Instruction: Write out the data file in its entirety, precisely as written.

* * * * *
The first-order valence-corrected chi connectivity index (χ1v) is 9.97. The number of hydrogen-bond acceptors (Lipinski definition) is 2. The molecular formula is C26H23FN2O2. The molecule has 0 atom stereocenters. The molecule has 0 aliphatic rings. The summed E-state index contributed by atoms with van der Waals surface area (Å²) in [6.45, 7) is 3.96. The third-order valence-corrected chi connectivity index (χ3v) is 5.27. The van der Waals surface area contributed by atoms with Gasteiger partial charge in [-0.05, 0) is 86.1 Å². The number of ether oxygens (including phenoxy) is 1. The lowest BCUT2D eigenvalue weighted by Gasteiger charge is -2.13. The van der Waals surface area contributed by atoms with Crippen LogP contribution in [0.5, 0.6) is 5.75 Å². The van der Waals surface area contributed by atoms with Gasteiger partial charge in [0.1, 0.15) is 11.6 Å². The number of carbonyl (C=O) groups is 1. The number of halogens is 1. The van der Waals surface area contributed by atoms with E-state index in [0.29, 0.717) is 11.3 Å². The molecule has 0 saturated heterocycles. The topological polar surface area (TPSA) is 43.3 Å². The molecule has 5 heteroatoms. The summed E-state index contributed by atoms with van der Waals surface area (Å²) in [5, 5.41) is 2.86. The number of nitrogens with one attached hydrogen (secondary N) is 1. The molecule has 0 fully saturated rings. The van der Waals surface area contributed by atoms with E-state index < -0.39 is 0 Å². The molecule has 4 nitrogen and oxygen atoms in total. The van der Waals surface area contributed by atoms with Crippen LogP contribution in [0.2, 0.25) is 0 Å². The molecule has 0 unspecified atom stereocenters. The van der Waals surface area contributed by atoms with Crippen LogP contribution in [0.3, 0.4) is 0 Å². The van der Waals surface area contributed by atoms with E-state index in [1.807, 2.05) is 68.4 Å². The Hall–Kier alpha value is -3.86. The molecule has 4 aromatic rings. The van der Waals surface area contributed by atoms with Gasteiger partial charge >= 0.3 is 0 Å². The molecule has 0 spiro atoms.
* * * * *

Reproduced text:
The first-order valence-corrected chi connectivity index (χ1v) is 9.97. The number of hydrogen-bond acceptors (Lipinski definition) is 2. The molecular formula is C26H23FN2O2. The molecule has 0 atom stereocenters. The molecule has 0 aliphatic rings. The summed E-state index contributed by atoms with van der Waals surface area (Å²) in [6.45, 7) is 3.96. The third-order valence-corrected chi connectivity index (χ3v) is 5.27. The van der Waals surface area contributed by atoms with Gasteiger partial charge in [-0.05, 0) is 86.1 Å². The number of ether oxygens (including phenoxy) is 1. The lowest BCUT2D eigenvalue weighted by Gasteiger charge is -2.13. The van der Waals surface area contributed by atoms with Crippen LogP contribution in [0.5, 0.6) is 5.75 Å². The van der Waals surface area contributed by atoms with Gasteiger partial charge in [0.1, 0.15) is 11.6 Å². The number of carbonyl (C=O) groups is 1. The number of halogens is 1. The van der Waals surface area contributed by atoms with E-state index in [0.29, 0.717) is 11.3 Å². The molecule has 0 saturated heterocycles. The topological polar surface area (TPSA) is 43.3 Å². The molecule has 5 heteroatoms. The summed E-state index contributed by atoms with van der Waals surface area (Å²) in [5, 5.41) is 2.86. The number of nitrogens with one attached hydrogen (secondary N) is 1. The molecule has 0 fully saturated rings. The van der Waals surface area contributed by atoms with E-state index < -0.39 is 0 Å². The molecule has 4 nitrogen and oxygen atoms in total. The van der Waals surface area contributed by atoms with Crippen LogP contribution in [0.2, 0.25) is 0 Å². The molecule has 0 unspecified atom stereocenters. The van der Waals surface area contributed by atoms with Crippen LogP contribution in [0.3, 0.4) is 0 Å². The van der Waals surface area contributed by atoms with E-state index in [1.807, 2.05) is 68.4 Å². The Hall–Kier alpha value is -3.86. The molecule has 4 aromatic rings. The van der Waals surface area contributed by atoms with Gasteiger partial charge >= 0.3 is 0 Å². The molecule has 0 spiro atoms.